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Title: How to keep the customer! How do customers retain longer in a physical sport centre?
Authors: Loots, D
Keywords: Service quality
Sport and Physical Activity Services (SPS)
Physical activity and Sport Centres (PSCs)
Customer Satisfaction
Issue Date: 3-Oct-2016
Publisher: Open Universiteit Nederland
Abstract: Research to investigate the factors that influence customer retention (behavioral loyalty) in the Dutch PSC sector In the Dutch environment the participation of members in physical activity sport centers (PSCs) is stabilizing (Rabobank Cijfers en Trends, 2014). A recent article in a major Dutch newspaper wrote that the Dutch are following the trend in the Western world of becoming healthier and sporting more, however the participation in PSCs is declining. Because of the stabilized/declining trend PSCs face increased competition when acquiring new members and trying to keep existing ones. Customer retention and customer loyalty, therefore, are becoming more and more important and vital for PSCs. Insight in what drives customer loyalty is therefore critical. Yildiz & Kara (2012) developed a conceptual model to measure service quality in the PSC market measured by use of the QSport-14. They advised to do further research on the relationship between service quality and customer satisfaction. Schijns and LeConte started with their research in 2014 in the Dutch SPS market. The goal of this research is to complement the research of Schijns and LeConte (2015) for the Dutch sports environment by verifying the influence of service quality in PSCs and investigating additional factors as well, being ambiance activities, parking and location. These insights should help managers as well to decide where to invest in to make sure customer will become and remain loyal to their PSC. To collect data, all adult members of a number of different sport clubs in the Netherlands where questioned. Being a Crossfit club in Eindhoven, a (power)bootcampclub in Veldhoven, a fitnessclub in Veldhoven, a survival club in Zeist, a track and field club in Zeist and towards members of an online lifestyle coach program with members that are part of different fitness clubs across the Netherlands. Participants were asked to answer the questions on a 5-point Likert scale. In the end this resulted in a total of 388 completed questionnaires. Whereof 382 where used for the data-analysis with Structural Equation Modeling (SEM). The model is tested on convergent validity, indicator reliability, composite reliability and discriminant validity all be found to be significant, which means that all criteria in the model have a fit and the model is reliable. Fourteen hypotheses are tested whereof eleven found to be significant for the total tested population, one is rejected and two are found to be significant only for part of the tested population. In short this research confirms the current model that shows the relationships between customer satisfaction, trust and customer loyalty (attitudinal- behavioral loyalty). In addition to that this research found that there are two other determinants of customer satisfaction, namely: parking (facilities) and location. A third factor ‘ambiance activities’ was investigated as well but found to be not significant. Summarized this research contributes to science by confirming an earlier tested model and extending it with two additional constructs for the SPS sector. The result is the model below, where two relationships are only found to be significant for one moderator. As the model is still not complete further research should focus on identifying other determinants of customer satisfaction and possibly other determinants of service quality as well. For management this research provides more guidance on how to manage and increase customer satisfaction and customer loyalty in the PSC sector and how to spend investments on this area.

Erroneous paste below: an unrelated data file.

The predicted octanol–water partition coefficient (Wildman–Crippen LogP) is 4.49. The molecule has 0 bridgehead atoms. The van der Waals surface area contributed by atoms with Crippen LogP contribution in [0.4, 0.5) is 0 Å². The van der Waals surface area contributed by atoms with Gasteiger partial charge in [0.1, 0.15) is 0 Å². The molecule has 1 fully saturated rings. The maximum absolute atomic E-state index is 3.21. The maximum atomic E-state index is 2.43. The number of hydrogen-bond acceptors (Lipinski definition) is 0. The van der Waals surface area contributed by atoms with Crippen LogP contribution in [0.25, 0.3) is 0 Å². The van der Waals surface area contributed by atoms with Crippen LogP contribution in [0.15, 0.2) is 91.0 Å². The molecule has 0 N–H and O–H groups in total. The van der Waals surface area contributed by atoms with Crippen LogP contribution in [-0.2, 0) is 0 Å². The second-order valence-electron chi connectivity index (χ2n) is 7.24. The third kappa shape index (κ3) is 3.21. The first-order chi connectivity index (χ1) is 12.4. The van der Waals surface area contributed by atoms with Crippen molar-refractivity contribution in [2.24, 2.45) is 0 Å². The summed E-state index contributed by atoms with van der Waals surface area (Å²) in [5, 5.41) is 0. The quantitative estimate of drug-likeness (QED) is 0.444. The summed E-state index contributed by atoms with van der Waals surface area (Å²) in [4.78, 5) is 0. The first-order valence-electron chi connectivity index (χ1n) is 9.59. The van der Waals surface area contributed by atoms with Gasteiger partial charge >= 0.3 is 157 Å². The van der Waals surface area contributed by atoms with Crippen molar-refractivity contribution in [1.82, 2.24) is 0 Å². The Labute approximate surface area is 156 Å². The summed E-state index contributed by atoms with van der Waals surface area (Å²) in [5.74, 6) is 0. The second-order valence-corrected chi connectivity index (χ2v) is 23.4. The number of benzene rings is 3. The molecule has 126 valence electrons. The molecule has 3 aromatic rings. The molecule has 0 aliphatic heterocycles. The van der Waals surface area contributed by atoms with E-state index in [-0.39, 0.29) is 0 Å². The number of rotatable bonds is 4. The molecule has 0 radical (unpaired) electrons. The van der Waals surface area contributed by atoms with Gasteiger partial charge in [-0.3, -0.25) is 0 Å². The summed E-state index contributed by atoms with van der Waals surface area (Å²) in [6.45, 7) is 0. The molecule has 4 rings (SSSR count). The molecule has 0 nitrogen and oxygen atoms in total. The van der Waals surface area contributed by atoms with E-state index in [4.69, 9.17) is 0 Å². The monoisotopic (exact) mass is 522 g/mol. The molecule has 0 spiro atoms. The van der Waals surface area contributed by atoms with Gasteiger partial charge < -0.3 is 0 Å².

Appears in Collections:MSc Management Science

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